Around this time, I have two options for shorter races if I want to put in a hard effort and prepare for what life on the trails will be like racing ultramarathons in 2024. The Sulphur Springs Trail Race in Burlington, ON takes place at the end of May and features a lighter 20k for those not quite ready for their long-haul 50k, 50-miler and 100k runs. The Limberlost Challenge in Huntsville, ON also always peaked my interest, and the 28k will take place in early July. These races will be for practice so I can feel my way through long efforts at a hard pace, and get used to the racing feel ahead of schedule.


Other than the possibility of completing Limberlost in early July, the next month will be all about listening to my body and mentally preparing for Tally in the Valley. I plan on doing first ultra race as their 6-hour long-haul in late July, getting accustomed to life in the valley before trying out the ‘Gong Show’ in the future. I’ll be consciously and continuously monitoring my stress levels and recovery processes despite at this time – knowing the likelihood of the stressors set to come in my busiest time of year at work. This will be imperative to avoiding injury, especially when recognizing the fact that I’ll likely be up even earlier than before to do my training runs, given my change in schedule set to come.

If all goes well, I’ll run about 60km during the 6-hour haul of Tally in the Valley. The goal will be to conduct at least two training runs at around the same distance and pace, and familiarize myself with the pain long before race day.

The first week or so of August may be a slow one, as I rest up and recover from my long-haul in Tally in the Valley. But between August and September, with no races to train for, I’ll be pushing for my first 80k training run, and my first 100k training walk-runs.

At the end of September, I’d like to boast the fastest known time from Cambridge to Hamilton – which should be about 80 kilometres along the Cambridge-Hamilton rail trail. I’ve seen signs that say the trail is actually 100.5 kilometres, so I’ll be testing out the sections of the trail throughout this time to get even more accustomed to life on my favourite trail across Ontario.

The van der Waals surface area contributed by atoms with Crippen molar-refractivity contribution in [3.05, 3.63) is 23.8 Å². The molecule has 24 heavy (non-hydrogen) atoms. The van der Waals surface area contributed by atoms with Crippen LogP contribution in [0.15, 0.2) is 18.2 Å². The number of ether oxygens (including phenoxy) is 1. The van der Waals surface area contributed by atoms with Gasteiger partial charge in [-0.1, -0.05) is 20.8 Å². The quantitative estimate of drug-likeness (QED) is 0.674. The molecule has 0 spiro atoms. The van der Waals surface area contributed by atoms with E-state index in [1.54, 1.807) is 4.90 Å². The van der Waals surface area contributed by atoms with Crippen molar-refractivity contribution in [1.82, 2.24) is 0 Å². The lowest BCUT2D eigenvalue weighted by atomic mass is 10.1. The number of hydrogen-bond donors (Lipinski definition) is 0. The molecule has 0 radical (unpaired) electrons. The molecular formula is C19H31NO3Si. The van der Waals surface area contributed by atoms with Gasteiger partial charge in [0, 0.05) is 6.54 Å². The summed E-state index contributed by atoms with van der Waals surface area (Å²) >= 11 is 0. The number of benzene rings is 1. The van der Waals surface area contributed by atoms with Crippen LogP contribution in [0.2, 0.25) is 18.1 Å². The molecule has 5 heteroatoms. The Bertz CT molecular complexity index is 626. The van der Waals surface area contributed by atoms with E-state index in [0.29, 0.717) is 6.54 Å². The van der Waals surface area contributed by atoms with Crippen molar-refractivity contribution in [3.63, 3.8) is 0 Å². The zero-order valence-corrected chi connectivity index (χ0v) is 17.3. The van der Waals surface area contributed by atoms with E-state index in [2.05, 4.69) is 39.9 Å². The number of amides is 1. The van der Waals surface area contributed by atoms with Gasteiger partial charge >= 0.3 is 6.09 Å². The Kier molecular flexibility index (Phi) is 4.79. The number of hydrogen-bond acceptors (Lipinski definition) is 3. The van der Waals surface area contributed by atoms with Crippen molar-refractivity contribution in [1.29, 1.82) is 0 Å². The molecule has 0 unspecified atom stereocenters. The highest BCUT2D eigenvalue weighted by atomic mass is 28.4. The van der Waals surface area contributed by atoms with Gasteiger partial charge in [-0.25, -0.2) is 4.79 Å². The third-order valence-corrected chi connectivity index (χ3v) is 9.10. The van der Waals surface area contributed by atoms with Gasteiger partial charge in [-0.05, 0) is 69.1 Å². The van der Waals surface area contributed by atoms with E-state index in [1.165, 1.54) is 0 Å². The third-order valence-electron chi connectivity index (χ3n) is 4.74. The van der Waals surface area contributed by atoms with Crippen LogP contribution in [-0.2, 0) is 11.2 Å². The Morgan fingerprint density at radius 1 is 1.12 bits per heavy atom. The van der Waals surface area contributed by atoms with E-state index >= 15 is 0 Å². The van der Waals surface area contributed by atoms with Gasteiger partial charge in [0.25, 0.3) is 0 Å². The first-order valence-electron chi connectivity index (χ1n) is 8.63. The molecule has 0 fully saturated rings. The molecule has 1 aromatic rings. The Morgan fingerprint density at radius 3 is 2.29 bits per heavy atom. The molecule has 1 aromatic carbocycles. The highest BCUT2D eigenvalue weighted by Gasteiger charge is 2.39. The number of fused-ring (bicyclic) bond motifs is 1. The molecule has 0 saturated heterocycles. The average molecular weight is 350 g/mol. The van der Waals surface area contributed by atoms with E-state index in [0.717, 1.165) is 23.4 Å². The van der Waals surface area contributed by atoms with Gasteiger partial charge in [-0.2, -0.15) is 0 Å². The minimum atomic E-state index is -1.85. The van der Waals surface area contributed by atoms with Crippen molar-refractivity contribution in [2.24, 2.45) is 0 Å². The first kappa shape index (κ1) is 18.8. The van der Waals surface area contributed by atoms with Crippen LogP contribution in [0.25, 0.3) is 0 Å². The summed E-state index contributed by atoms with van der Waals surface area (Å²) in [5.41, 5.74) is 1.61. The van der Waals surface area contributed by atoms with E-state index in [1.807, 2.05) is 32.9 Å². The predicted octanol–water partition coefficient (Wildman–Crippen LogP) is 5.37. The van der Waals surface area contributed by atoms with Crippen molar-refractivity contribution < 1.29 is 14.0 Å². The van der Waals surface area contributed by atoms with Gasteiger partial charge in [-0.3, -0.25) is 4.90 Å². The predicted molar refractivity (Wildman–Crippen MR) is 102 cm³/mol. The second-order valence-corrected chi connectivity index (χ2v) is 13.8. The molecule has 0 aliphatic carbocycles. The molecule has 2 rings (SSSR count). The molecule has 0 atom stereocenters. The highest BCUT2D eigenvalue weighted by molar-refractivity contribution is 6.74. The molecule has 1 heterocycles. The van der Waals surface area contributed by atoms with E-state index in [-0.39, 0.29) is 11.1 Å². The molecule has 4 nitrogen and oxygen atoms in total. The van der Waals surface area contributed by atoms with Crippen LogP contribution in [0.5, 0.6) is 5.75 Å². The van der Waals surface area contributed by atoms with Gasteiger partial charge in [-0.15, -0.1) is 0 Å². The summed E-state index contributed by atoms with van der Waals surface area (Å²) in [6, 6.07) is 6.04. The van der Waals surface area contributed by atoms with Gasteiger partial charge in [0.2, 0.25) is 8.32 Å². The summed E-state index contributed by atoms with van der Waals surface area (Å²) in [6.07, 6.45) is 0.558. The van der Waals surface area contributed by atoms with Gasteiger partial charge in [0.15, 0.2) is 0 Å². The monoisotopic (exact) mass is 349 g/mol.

Toward the end of this period, my energies will turn to The Bad Thing 50k from Goderich to Auburn, set to take place in late October.


Recovering from my long-haul across the province (hopefully injury free), I’ll be training for The Bad Thing 50k, which will ideally incorporate a few training runs along the route itself. The course is set up to be quite a technical trail, and it’s not recommended for inexperienced trail artists. So the hope will be to familiarize myself with the course, and prepare to run a sub-5:00:00 50k, while pushing for the win. If I don’t claim my first ultra victory, The Beav takes place in Milton, ON a few weeks later and could be my shot at redemption. I don’t know how my body will react to back-to-back 50k races in the span of two weeks, so I’ll be actively preparing my mind and body for this reality if I ultimately register for both races.

After The Beav, it would be nice to wind down my training ahead of the new year, and ensure a full recovery for the process to start over again in 2024. The ultimate goal would be to switch up the ultramarathons for the following year, including Limberlost, Quebec, Whistler, Squamish, Sulphur Springs, and this time – the 24-hour ‘Gong Show’ at Tally in the Valley.

Rest and recovery will likely be essential to the process, ensuring I’m not sidelined like right now! But I’ll be hoping for a lighter November and December after the long year of running, hopefully, having accomplished all of my goals!

So with that, what’s your plan for the new year? Be sure to share your thoughts below and join our community!

P.S. if you’re in Ontario and want to go for a run or train for an FKT together, just send me a message.

Thanks for reading and see you soon!

Thanks for reading & see you soon!

Strava Profile | Rhys Desmond


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5 responses to “My 2023 Ultramarathon Plan”

  1. […] on a cautious approach to dedicated training, I find myself balancing the line between all of these crazy ambitions I have within my running career, and accomplishing those ambitions in the most cautious ways […]